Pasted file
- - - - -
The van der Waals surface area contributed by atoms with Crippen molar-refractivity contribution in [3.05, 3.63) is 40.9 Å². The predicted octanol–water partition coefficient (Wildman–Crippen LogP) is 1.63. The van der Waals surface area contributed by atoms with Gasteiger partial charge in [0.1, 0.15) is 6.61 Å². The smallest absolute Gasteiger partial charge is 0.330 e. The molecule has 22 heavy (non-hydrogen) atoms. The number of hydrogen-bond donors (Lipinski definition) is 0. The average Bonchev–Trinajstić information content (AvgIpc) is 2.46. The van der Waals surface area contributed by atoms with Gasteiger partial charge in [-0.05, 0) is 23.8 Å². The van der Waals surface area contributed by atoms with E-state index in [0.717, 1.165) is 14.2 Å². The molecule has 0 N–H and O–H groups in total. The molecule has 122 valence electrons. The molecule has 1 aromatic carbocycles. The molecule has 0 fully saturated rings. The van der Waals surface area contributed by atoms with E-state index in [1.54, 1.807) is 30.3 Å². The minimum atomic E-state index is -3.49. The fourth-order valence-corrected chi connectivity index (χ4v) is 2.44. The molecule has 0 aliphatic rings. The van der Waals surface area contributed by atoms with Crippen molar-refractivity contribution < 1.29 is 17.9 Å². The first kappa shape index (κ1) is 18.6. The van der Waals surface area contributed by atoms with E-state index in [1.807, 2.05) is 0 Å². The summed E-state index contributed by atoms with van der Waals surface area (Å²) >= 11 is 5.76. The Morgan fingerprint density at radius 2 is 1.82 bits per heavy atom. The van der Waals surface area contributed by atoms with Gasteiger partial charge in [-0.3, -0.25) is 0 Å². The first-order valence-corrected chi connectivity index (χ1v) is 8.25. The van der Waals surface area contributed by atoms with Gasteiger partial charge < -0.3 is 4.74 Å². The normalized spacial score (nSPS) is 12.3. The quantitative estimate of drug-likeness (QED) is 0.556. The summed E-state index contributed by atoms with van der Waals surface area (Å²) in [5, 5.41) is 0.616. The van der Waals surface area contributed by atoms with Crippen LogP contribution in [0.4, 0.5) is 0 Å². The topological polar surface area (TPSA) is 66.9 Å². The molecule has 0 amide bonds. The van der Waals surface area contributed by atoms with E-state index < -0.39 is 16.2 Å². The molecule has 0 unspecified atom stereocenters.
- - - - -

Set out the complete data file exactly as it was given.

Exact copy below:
The van der Waals surface area contributed by atoms with Crippen molar-refractivity contribution in [3.05, 3.63) is 40.9 Å². The predicted octanol–water partition coefficient (Wildman–Crippen LogP) is 1.63. The van der Waals surface area contributed by atoms with Gasteiger partial charge in [0.1, 0.15) is 6.61 Å². The smallest absolute Gasteiger partial charge is 0.330 e. The molecule has 22 heavy (non-hydrogen) atoms. The number of hydrogen-bond donors (Lipinski definition) is 0. The average Bonchev–Trinajstić information content (AvgIpc) is 2.46. The van der Waals surface area contributed by atoms with Gasteiger partial charge in [-0.05, 0) is 23.8 Å². The van der Waals surface area contributed by atoms with E-state index in [0.717, 1.165) is 14.2 Å². The molecule has 0 N–H and O–H groups in total. The molecule has 122 valence electrons. The molecule has 1 aromatic carbocycles. The molecule has 0 fully saturated rings. The van der Waals surface area contributed by atoms with E-state index in [1.54, 1.807) is 30.3 Å². The minimum atomic E-state index is -3.49. The fourth-order valence-corrected chi connectivity index (χ4v) is 2.44. The molecule has 0 aliphatic rings. The van der Waals surface area contributed by atoms with Crippen molar-refractivity contribution < 1.29 is 17.9 Å². The first kappa shape index (κ1) is 18.6. The van der Waals surface area contributed by atoms with E-state index in [1.807, 2.05) is 0 Å². The summed E-state index contributed by atoms with van der Waals surface area (Å²) >= 11 is 5.76. The Morgan fingerprint density at radius 2 is 1.82 bits per heavy atom. The van der Waals surface area contributed by atoms with Gasteiger partial charge in [-0.3, -0.25) is 0 Å². The first-order valence-corrected chi connectivity index (χ1v) is 8.25. The van der Waals surface area contributed by atoms with Gasteiger partial charge < -0.3 is 4.74 Å². The normalized spacial score (nSPS) is 12.3. The quantitative estimate of drug-likeness (QED) is 0.556. The summed E-state index contributed by atoms with van der Waals surface area (Å²) in [5, 5.41) is 0.616. The van der Waals surface area contributed by atoms with Crippen LogP contribution in [0.4, 0.5) is 0 Å². The topological polar surface area (TPSA) is 66.9 Å². The molecule has 0 amide bonds. The van der Waals surface area contributed by atoms with E-state index < -0.39 is 16.2 Å². The molecule has 0 unspecified atom stereocenters.